We next added our coins to the three offered in the film to the Trevi Fountain; stood in the Coliseum: which seemed steeped in death, and from where I escaped asap!

Via the town of Pisa, with its famous leaning tower (yes we had our photo taken holding it up!) we arrived in Florence – ‘Cradle of Renaissance’ – wondered at The Diomo (cathedral) Santa Maria del Fiore, and the quaintness of the Ponte Vecchio, shop-bearing bridge straddling the river Arno. Yet another jewel in Italy’s impressive tiara. Satiated by so much antiquity, we longed for the following week’s calmer atmosphere.

ponte-vecchio-masseffect84_wp6_9366Catching us by surprise – inducing a coach-load of travellers to catch their collective breath – the town of Riva suddenly lay at our feet: the sparkling waters of Lake Garda lapping the hem of its skirt. Praises buzzed in the air like bees¸ smiles inhabited faces. We were in thrall of its beauty and had surely found a little piece of heaven! As recorded by murals and mosaics, ancient Romans visited this lovely haven. No fools they! Elongated Lake Garda sits grandly in the north eastern part of Italy, surrounded by towering cliffs and mountains with abundant vegetation; saucer-like, creamy magnolias growing on its slopes. Every day, around late morning, a determined wind whipped up the lake water. Cue wind-surfers, who appeared like water-borne butterflies. Later, fun over, they disappeared as the wind dropped, leaving the lake serene.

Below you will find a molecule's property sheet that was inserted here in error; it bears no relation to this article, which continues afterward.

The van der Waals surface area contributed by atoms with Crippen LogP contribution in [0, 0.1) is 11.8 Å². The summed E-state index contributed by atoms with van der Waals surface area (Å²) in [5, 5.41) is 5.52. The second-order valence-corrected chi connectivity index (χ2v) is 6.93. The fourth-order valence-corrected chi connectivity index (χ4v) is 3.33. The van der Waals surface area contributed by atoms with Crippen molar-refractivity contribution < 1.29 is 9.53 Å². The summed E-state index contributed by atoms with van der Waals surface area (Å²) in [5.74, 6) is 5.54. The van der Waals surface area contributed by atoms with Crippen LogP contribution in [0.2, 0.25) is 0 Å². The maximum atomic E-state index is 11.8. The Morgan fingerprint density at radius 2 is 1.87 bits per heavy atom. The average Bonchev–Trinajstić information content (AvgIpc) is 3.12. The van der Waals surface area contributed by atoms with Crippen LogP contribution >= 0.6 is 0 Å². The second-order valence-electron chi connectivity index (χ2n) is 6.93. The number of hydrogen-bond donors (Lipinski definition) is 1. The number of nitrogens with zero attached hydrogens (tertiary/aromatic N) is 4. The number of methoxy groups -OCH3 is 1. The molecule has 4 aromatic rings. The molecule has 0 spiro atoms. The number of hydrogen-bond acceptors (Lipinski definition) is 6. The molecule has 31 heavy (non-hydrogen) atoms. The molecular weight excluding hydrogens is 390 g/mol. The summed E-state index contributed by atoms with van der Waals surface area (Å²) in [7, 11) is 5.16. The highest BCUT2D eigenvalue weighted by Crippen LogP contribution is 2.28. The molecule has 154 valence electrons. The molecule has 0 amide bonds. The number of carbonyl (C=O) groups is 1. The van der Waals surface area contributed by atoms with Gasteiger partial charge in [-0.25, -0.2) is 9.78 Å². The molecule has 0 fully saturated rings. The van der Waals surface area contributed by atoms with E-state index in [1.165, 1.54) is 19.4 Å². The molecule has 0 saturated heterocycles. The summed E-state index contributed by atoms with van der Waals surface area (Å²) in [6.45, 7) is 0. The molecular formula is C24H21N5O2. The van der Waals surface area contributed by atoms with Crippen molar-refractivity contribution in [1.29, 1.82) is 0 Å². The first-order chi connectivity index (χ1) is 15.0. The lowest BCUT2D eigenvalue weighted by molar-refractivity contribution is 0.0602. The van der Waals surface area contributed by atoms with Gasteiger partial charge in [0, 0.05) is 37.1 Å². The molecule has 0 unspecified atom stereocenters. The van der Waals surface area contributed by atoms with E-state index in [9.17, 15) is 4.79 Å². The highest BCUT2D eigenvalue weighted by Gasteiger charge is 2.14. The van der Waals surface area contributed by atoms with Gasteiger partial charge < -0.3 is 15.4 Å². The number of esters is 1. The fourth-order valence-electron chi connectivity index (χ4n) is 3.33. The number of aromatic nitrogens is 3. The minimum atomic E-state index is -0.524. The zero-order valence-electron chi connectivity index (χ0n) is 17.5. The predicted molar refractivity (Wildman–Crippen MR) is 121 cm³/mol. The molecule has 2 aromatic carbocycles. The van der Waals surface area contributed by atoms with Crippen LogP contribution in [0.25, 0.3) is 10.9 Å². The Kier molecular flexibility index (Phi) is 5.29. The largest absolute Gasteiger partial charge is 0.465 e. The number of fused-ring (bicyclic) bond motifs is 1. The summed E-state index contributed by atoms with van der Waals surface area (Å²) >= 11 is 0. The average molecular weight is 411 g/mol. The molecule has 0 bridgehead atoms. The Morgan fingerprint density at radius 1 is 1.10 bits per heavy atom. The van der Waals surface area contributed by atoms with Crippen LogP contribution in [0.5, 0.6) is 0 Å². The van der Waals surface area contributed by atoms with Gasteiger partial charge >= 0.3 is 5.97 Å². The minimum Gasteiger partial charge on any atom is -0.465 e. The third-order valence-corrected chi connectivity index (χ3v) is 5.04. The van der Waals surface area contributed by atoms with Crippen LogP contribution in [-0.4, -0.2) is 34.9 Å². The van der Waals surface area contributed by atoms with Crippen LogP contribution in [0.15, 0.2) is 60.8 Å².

lake-garda-istockOut hotel – more than we had hoped for after the basic fare of our first week’s tour – was delightful, with ‘silver service’ at our elbows. (It was, after all, a reasonably priced package holiday.) The service was impeccable, the food delicious, and the waiters handsome… As in Spain, the pleasing Passeggiata – promenading – was popular with local families: the praiseworthy public gardens the venue. Riva has a tranquil, refined air, the inhabitants mostly elegant Italians. The shops and produce were a delight, and the restaurants and cafes had me purring like a spoiled cat. As for the rest rooms – there were ‘state of the art’ loos in Riva – self-flushing, and taps which turned themselves magically on.